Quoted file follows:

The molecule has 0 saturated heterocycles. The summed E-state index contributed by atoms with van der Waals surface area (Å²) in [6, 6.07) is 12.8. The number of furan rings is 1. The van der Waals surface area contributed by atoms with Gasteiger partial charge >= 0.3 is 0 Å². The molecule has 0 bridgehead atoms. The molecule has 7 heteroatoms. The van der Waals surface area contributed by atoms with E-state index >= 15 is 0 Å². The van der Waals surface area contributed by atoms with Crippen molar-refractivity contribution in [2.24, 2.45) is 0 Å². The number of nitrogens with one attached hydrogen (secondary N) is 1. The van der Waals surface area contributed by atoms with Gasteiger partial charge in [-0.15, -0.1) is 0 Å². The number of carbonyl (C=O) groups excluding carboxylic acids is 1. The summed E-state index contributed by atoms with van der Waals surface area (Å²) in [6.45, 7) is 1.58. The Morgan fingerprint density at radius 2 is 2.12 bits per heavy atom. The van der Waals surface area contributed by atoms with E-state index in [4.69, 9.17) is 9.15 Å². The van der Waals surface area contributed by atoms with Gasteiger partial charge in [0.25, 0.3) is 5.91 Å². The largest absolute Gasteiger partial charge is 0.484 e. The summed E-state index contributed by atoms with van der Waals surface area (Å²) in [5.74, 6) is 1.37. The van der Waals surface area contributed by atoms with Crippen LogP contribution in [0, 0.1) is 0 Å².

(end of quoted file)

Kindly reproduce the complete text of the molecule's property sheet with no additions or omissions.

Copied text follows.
The molecule has 0 saturated heterocycles. The summed E-state index contributed by atoms with van der Waals surface area (Å²) in [6, 6.07) is 12.8. The number of furan rings is 1. The van der Waals surface area contributed by atoms with Gasteiger partial charge >= 0.3 is 0 Å². The molecule has 0 bridgehead atoms. The molecule has 7 heteroatoms. The van der Waals surface area contributed by atoms with E-state index >= 15 is 0 Å². The van der Waals surface area contributed by atoms with Crippen molar-refractivity contribution in [2.24, 2.45) is 0 Å². The number of nitrogens with one attached hydrogen (secondary N) is 1. The van der Waals surface area contributed by atoms with Gasteiger partial charge in [-0.15, -0.1) is 0 Å². The number of carbonyl (C=O) groups excluding carboxylic acids is 1. The summed E-state index contributed by atoms with van der Waals surface area (Å²) in [6.45, 7) is 1.58. The Morgan fingerprint density at radius 2 is 2.12 bits per heavy atom. The van der Waals surface area contributed by atoms with E-state index in [4.69, 9.17) is 9.15 Å². The van der Waals surface area contributed by atoms with Gasteiger partial charge in [0.25, 0.3) is 5.91 Å². The largest absolute Gasteiger partial charge is 0.484 e. The summed E-state index contributed by atoms with van der Waals surface area (Å²) in [5.74, 6) is 1.37. The van der Waals surface area contributed by atoms with Crippen LogP contribution in [0, 0.1) is 0 Å².